Breakthroughs don’t just happen with children. They believe that this form of language-learning can be applied to anyone at whatever English proficiency level and sans age limit. “All of us who were born before the advent of the Internet would do what Huggie and I have done. Push the play-pause button on our radio just to write down the lyrics to a song,” says Greg, continuing: “All we’re doing now is bringing back that old habit and reinventing it into an educational platform.”
That said, this form of language-learning isn’t new either.
A simple search on Google will unearth a list of websites that you can go to, to find out how we can utilise the music we listen to in order to improve our understanding of English.
Keywords such as “repetition”, “habitual”, “pronunciation” and “vocabulary” are the recurring buzzwords. And with YouTube easily accessible, you’re bound to find music videos with lyrics embedded in them. Singing — and learning — in the comfort of your room has now become simpler!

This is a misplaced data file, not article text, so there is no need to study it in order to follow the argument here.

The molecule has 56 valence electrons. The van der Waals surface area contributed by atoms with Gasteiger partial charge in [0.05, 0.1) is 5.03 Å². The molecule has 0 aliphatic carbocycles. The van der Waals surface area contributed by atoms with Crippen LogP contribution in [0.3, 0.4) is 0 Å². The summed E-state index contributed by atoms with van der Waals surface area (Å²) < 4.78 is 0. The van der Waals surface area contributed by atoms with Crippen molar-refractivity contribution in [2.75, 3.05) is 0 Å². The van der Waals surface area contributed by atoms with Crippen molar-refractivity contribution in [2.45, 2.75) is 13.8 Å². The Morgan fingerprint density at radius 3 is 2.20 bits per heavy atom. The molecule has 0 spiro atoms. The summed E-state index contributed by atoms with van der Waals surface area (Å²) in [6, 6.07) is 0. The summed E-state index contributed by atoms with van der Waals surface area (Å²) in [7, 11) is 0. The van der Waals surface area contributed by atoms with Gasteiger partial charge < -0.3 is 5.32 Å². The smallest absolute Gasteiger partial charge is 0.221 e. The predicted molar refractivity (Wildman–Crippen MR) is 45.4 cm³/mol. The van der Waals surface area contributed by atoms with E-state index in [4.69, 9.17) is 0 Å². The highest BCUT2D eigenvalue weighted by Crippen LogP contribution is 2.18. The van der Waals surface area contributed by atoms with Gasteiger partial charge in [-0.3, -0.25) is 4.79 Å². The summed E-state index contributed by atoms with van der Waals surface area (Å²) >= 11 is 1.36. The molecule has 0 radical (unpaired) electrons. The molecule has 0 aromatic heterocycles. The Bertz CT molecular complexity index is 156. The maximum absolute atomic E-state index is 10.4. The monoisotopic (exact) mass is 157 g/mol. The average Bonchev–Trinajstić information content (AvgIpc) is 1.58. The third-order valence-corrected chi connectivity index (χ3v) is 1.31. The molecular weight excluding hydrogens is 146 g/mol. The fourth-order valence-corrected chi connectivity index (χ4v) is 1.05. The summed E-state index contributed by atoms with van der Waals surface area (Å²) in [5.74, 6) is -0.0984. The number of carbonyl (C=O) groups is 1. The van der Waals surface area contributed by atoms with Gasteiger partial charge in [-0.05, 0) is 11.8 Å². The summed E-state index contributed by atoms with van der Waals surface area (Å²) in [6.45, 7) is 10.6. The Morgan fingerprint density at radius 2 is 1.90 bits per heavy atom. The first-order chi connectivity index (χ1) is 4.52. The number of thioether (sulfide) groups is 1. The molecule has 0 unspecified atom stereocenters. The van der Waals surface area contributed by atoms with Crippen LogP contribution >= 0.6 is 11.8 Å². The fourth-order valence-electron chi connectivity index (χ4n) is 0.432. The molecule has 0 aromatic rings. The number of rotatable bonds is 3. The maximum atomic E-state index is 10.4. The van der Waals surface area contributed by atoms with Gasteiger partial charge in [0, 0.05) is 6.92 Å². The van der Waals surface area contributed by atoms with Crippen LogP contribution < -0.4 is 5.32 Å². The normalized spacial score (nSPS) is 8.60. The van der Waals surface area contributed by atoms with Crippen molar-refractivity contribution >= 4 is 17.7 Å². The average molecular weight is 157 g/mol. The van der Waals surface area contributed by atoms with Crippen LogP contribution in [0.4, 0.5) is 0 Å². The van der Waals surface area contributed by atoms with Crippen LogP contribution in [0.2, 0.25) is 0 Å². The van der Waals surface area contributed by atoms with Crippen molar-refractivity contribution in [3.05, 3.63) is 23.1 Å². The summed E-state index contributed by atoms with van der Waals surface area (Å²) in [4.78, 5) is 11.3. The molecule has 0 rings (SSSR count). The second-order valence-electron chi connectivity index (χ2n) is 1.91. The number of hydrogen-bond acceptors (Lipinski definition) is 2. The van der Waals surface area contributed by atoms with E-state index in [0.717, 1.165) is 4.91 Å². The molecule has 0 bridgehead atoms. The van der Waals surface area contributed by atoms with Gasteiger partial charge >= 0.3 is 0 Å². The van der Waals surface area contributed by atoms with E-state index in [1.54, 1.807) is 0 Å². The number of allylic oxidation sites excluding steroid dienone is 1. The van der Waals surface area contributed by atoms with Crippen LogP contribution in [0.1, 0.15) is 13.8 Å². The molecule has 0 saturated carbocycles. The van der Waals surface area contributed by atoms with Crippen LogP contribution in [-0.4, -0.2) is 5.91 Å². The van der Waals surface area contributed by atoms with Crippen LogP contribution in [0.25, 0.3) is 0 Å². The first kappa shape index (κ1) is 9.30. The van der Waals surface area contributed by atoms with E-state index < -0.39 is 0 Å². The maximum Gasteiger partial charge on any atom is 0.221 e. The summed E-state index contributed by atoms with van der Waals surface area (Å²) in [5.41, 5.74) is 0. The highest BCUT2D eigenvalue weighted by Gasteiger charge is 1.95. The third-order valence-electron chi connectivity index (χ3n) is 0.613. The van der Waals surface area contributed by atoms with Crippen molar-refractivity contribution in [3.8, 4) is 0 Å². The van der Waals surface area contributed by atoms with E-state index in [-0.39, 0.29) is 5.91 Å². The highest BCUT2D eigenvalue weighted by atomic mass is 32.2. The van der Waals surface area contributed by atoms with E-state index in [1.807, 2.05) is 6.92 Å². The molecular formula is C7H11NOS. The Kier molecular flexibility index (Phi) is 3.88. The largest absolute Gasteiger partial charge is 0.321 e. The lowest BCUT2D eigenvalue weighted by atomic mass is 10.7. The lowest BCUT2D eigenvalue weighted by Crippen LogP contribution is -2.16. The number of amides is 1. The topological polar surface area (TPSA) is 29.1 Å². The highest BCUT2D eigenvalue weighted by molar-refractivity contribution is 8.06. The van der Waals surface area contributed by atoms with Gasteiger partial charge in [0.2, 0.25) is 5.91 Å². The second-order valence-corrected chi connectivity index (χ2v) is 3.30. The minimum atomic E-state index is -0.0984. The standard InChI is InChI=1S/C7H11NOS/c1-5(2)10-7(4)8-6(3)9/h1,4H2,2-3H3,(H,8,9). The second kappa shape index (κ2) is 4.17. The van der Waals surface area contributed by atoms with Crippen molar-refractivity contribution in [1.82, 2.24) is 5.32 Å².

But what makes Superstar English different from the personal improvement exercises you may do online or in the confines of your room is that the duo are making learning more fun by using a live band instead of playbacks. So, their sessions are accompanied by two friends, one on the drum and the other on the keyboard.
All four play crucial roles as facilitators.
“They become like superstar mentors to cultivate that passion in the children. And they’re all good English speakers too,” shares Heggie.
The programme is conducted in a well-equipped space in Ara Damansara, sponsored by venue provider Mindspace.
“The programme is available for teens aged 14 to 20 and costs RM80 per person. But we’ve allocated about 40 sponsored spots for disenfranchised children. At the moment, these sponsored kids come from the Pure Life Society orphanage in Puchong. We’re hoping to expand our reach to help more children who needs this,” says Greg.
“We all idolise someone and they’re always musicians. This initiative began out of sheer interest on our part but we hope the children we’re teaching will emulate us. We believe that music has an amazing way of lifting your spirits. It’s the greatest communicator as well as a tool to transport emotions. It has been surreal to join both faculties (language and music) together and we can’t wait to see where this may bring us and the kids we’re teaching,” concludes Heggie.
Sing your way to fluency
When: Every first Saturday
of the month
Where: Mindspace, Oasis Village,